Holladay's home for the arts!
Holladay's home for the arts!
By Sona Schmidt-Harris | email@example.com
With sensitive eyes moving above her COVID-19 mask, it is easy to see why Sheri Lyn Sohm would be both a good artist and teacher. In fact, she has taught art to both school children and adults. At the University of Utah, she was an instructor of an OSHER class. Sohm approaches her students with the same creativity with which she approaches the canvas.
“I was an exhibiting watercolor artist during the ’80s then spent much of my creative energy teaching students in the gifted education program until recently retiring,” Sohm said. “I’ve been so excited to take up art again.”
Taught by her grandmother how to paint, Sohm became the designated artist of her school classes. “As a kid, if you could draw, you were the artist of the classroom,” she said. “And so if any art needed to be done, they’d call, ‘Sheri, come here. You draw the art.’”
Though she was proud to be “the class artist,” Sohm realized that it precluded other children in the class from pursuing their artistic gifts. If they just had some lessons and learned a few tricks, she believed that the other children could draw as well.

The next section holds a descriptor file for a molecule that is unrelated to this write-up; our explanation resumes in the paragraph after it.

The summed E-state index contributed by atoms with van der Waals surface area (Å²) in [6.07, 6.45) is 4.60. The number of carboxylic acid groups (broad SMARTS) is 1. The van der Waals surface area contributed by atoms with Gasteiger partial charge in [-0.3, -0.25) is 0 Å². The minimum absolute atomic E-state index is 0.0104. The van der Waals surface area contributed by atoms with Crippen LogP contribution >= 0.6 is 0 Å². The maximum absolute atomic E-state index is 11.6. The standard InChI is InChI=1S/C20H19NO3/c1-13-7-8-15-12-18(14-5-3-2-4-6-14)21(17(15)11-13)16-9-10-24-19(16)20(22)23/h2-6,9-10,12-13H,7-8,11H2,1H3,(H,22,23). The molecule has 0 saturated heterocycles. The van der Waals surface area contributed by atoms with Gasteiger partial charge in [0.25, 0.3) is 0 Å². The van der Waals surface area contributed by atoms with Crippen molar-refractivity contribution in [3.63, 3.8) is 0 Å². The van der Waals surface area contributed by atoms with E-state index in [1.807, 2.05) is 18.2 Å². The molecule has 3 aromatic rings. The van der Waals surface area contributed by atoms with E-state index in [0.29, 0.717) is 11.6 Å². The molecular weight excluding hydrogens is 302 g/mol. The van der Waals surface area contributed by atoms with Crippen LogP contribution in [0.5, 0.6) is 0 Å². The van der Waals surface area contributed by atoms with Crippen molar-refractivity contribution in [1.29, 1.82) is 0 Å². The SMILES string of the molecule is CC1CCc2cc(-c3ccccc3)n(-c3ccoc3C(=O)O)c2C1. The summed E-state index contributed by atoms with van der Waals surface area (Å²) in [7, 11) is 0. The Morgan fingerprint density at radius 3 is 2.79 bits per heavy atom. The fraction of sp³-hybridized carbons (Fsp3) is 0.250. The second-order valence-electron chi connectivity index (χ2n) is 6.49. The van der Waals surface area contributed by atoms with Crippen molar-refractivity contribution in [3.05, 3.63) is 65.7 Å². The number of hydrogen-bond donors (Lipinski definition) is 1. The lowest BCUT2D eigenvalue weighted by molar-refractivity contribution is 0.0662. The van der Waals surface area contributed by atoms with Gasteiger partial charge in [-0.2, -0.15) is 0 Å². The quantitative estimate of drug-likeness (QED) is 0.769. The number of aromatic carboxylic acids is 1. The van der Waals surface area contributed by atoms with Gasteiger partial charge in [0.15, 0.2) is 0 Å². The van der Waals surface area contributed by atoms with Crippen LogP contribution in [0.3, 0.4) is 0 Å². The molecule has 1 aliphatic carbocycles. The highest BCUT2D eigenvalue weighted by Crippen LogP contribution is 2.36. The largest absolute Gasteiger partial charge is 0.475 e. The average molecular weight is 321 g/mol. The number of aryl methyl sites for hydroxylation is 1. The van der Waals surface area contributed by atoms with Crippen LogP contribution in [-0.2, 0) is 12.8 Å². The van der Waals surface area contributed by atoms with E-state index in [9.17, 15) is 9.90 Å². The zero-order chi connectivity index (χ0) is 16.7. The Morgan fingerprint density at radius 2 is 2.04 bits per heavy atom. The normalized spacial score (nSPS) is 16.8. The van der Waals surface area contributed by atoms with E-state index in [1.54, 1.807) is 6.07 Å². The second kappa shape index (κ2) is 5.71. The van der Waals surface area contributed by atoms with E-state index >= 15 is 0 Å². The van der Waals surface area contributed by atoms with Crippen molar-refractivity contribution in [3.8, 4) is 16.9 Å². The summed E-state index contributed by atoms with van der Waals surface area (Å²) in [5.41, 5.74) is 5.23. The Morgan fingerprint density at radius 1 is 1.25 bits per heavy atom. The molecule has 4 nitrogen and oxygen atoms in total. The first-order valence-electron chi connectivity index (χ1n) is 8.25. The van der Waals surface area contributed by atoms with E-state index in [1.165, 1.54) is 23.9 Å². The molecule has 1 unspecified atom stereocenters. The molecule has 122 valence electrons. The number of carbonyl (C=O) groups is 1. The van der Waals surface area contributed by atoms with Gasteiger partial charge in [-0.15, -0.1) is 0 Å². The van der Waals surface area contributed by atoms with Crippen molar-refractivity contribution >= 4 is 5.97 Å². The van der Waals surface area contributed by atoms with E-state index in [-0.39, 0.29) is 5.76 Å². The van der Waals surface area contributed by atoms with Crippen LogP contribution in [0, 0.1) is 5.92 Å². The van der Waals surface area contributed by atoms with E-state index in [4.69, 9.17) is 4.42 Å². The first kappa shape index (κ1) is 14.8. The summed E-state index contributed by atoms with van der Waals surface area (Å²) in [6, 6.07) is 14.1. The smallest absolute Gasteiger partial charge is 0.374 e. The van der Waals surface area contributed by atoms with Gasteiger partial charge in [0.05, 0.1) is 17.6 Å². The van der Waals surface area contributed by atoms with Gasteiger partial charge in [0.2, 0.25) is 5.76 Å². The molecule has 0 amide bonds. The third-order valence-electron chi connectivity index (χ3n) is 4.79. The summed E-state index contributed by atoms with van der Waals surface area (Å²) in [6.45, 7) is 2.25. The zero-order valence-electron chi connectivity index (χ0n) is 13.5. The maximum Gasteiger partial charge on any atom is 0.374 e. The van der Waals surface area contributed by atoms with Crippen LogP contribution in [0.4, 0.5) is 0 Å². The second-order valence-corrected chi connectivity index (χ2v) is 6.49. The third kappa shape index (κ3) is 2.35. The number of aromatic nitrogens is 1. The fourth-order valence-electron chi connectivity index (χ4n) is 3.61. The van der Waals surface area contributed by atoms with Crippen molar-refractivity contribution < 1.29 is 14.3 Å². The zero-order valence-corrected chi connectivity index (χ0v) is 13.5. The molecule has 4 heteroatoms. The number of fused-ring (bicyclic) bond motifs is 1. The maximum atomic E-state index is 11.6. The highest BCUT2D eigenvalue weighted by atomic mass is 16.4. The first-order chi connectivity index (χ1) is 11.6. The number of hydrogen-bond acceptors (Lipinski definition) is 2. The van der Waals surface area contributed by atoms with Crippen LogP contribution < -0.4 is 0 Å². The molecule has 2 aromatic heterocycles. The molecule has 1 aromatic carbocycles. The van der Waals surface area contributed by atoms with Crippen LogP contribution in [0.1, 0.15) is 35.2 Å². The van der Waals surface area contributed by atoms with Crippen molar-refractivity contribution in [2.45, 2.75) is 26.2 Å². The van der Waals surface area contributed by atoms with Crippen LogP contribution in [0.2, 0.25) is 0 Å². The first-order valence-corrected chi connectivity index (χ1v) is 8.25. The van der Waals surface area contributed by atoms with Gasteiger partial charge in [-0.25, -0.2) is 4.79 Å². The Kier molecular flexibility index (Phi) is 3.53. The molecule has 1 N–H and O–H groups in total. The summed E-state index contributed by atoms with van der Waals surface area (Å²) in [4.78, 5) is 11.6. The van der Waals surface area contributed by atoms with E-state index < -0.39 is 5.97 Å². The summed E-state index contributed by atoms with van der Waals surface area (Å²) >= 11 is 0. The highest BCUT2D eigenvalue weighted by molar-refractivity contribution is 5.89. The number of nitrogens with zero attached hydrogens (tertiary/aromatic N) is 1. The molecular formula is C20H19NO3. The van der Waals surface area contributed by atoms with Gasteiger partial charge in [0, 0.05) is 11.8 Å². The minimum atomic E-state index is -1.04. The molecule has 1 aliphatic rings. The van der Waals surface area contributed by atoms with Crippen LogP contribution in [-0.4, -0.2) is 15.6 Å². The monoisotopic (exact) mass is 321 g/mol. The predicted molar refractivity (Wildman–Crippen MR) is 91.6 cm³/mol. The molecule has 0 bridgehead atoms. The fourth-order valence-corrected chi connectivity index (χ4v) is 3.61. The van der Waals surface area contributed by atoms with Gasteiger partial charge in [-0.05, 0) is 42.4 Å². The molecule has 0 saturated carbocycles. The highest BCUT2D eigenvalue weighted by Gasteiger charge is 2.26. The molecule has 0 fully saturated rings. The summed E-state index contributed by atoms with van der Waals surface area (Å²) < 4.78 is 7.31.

In addition to her careers in teaching and art, Sohm also worked as an illustrator for a small advertising company where a design of hers, a root beer float for Fernwood’s, appeared on a local billboard. Her art has also appeared at the annual Springville Exhibit, and she had a two-person show at the Loge Gallery at Pioneer Memorial Theater.
Though honored by accolades and exhibits, it is not what motivates Sohm. Her natural impulse is to create. Recently, a wall in the living room of her home started to crack, so a rectangular hole was cut to make sure water wasn’t creeping in. Sohm saw it and thought, “Wow! That is so beautiful—the pink insulation, caulking between the cinderblock, the boards and nails holding the whole thing together. I just had to find a canvas of the same size as the hole and paint an image that matched the ‘whole in the wall.’ Artists are a little weird,” she said.
Sohm harnesses her “weird” impulses to create symbolic art. Sometimes she understands what she wants the images to say and sometimes figures out what they mean after painting them. For instance, Sohm painted an intriguing piece with an antique china doll, a ribbon of rainbow color of varying intensity, a ruler, a match at different stages of its existence (unstruck, burning and then burnt out), triangles/pyramids and three lines that vanish behind the doll’s head. After finishing the painting, she believed that the images represented time.
Though Sohm is drawn to symbolism, she also enjoys painting landscapes, animals and still lifes. These and other works will be displayed at Holladay City Hall in February. Some will be for sale.
If you would like to nominate a Holladay resident for Artist of the Month, visit: holladayarts.org/suggest-an-artist.